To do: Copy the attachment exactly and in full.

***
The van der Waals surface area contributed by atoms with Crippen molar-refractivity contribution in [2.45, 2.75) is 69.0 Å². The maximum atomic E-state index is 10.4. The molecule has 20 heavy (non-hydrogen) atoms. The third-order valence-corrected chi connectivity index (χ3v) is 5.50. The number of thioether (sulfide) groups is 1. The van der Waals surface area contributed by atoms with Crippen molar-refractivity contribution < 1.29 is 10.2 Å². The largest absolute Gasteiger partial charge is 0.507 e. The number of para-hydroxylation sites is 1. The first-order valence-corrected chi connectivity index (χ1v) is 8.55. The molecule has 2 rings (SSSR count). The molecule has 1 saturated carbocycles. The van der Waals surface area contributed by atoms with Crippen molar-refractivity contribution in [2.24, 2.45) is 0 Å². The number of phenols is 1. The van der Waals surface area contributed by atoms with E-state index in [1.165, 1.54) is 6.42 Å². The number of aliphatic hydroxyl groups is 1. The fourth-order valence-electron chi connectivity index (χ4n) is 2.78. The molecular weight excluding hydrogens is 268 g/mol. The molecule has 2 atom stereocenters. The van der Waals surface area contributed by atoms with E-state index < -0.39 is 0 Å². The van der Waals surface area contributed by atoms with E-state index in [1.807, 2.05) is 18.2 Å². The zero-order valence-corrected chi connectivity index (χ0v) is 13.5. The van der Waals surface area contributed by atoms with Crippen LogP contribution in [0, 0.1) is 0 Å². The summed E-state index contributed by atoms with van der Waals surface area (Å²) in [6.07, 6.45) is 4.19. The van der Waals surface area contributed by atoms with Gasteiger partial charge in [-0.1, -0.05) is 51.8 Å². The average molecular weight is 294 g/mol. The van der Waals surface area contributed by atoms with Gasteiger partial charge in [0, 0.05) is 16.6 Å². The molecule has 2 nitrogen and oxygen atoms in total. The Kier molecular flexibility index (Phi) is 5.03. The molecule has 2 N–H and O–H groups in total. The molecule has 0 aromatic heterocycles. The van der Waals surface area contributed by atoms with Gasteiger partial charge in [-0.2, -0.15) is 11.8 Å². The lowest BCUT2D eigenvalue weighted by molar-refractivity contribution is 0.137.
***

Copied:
The van der Waals surface area contributed by atoms with Crippen molar-refractivity contribution in [2.45, 2.75) is 69.0 Å². The maximum atomic E-state index is 10.4. The molecule has 20 heavy (non-hydrogen) atoms. The third-order valence-corrected chi connectivity index (χ3v) is 5.50. The number of thioether (sulfide) groups is 1. The van der Waals surface area contributed by atoms with Crippen molar-refractivity contribution < 1.29 is 10.2 Å². The largest absolute Gasteiger partial charge is 0.507 e. The number of para-hydroxylation sites is 1. The first-order valence-corrected chi connectivity index (χ1v) is 8.55. The molecule has 2 rings (SSSR count). The molecule has 1 saturated carbocycles. The van der Waals surface area contributed by atoms with Crippen molar-refractivity contribution in [2.24, 2.45) is 0 Å². The number of phenols is 1. The van der Waals surface area contributed by atoms with E-state index in [1.165, 1.54) is 6.42 Å². The number of aliphatic hydroxyl groups is 1. The fourth-order valence-electron chi connectivity index (χ4n) is 2.78. The molecular weight excluding hydrogens is 268 g/mol. The molecule has 2 atom stereocenters. The van der Waals surface area contributed by atoms with E-state index < -0.39 is 0 Å². The van der Waals surface area contributed by atoms with E-state index in [1.807, 2.05) is 18.2 Å². The zero-order valence-corrected chi connectivity index (χ0v) is 13.5. The van der Waals surface area contributed by atoms with Crippen LogP contribution in [0, 0.1) is 0 Å². The summed E-state index contributed by atoms with van der Waals surface area (Å²) in [6.07, 6.45) is 4.19. The van der Waals surface area contributed by atoms with Gasteiger partial charge in [-0.1, -0.05) is 51.8 Å². The average molecular weight is 294 g/mol. The van der Waals surface area contributed by atoms with Gasteiger partial charge in [0, 0.05) is 16.6 Å². The molecule has 2 nitrogen and oxygen atoms in total. The Kier molecular flexibility index (Phi) is 5.03. The molecule has 2 N–H and O–H groups in total. The molecule has 0 aromatic heterocycles. The van der Waals surface area contributed by atoms with Gasteiger partial charge in [-0.2, -0.15) is 11.8 Å². The lowest BCUT2D eigenvalue weighted by molar-refractivity contribution is 0.137.